Thousands took to the streets of Cardiff on Saturday for the “first ever” Welsh independence march.
Welsh banners were carried through the centre of the city, before the crowd was addressed by several public figures including actor Carys Eleri, Ben Gwalchmai from Labour for an Independent Wales, and Siôn Jobbins from YesCymru.
The story of Welsh independence rarely reaches the level of public demonstrations – this weekend’s march was the first of its kind. The crowd size beat initial expectations, with thousands taking to the streets.
For those pushing for it, the case for Welsh independence is clear. Though Welsh devolution first occured at the end of the 20th century, giving more power to Wales over the running of the its own country, key areas, such as many tax varying powers, are still kept firmly within Westminster.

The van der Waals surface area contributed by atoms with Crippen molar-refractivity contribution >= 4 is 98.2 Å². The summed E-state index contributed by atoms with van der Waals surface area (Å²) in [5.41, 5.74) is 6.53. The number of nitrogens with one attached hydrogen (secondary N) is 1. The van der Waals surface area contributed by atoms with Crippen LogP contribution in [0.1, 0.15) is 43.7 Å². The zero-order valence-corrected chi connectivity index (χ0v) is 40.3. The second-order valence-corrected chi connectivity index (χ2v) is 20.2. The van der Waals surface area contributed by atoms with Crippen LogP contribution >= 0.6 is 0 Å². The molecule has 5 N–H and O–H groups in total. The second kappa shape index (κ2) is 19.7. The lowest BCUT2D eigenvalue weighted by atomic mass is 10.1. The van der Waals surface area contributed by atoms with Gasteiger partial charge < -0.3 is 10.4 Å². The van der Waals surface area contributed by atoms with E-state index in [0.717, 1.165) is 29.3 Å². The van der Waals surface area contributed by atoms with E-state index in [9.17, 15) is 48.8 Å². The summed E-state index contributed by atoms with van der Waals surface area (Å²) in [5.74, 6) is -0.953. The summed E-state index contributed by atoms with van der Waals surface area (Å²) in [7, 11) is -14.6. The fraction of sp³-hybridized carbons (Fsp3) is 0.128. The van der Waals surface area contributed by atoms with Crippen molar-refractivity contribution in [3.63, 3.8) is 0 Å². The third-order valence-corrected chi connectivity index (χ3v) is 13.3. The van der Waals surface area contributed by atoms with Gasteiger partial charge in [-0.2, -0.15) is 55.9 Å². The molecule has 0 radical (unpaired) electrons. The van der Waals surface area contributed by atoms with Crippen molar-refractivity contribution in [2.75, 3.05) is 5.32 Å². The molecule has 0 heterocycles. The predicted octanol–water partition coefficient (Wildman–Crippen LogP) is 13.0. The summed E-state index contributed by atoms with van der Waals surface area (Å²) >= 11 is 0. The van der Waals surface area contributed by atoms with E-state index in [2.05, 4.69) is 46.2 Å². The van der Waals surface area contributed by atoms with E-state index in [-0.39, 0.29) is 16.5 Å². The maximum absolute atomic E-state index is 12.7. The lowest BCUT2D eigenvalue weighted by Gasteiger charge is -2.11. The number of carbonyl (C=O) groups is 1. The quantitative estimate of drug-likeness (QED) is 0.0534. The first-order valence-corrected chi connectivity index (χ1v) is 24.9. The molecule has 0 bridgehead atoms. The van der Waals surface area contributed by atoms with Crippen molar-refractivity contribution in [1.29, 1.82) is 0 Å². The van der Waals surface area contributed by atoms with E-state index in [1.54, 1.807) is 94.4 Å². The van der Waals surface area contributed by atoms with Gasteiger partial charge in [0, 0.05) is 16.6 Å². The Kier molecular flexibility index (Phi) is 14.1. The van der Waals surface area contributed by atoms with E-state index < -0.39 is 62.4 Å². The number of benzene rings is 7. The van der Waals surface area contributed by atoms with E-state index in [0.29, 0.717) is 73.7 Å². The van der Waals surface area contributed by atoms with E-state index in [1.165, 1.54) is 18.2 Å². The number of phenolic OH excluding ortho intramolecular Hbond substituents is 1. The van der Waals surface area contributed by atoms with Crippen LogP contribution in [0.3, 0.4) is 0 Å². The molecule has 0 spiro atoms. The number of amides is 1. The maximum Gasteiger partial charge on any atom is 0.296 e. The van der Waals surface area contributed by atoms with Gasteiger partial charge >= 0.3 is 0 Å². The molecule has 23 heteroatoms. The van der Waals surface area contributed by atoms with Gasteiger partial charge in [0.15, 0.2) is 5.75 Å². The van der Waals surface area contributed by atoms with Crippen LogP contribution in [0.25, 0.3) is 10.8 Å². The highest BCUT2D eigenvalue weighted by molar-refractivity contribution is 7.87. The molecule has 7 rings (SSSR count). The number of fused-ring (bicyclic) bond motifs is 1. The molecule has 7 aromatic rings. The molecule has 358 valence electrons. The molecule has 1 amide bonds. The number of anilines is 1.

A recent poll for ITV Wales showed that 12% of people support self-government, as well as an increasing amount of people wanting more powers to be given to the Welsh assembly.
The march was organised by All Under One Banner (AUOB) Cymru, an independence pressure group. Ahead of the march, representatives from the group said they hoped the event would “get more people talking about independence”.
Adam Price, leader of Plaid Cymru, Wales’ largest party publicly advocating independence, said in a tweet ahead of the march that the country’s “brightest possible future is as an independent nation at the heart of Europe.”
Ben Gwalchmai, from Labour for an independent Wales, was keen to contradict claims that independence would increase discrimination against immigrants to Wales: “Wherever you come from, If you’re here, you’re Welsh, and we want you,” he told the audience at the closing of the march.
One Cardiff resident and Plaid Cymru supporter Colin Williams said: “Government’s only back down when you stand up for yourself, and we stood up for ourselves yesterday.”
“With any luck, the people who have seen the march on social media will make sure that they join us next time.”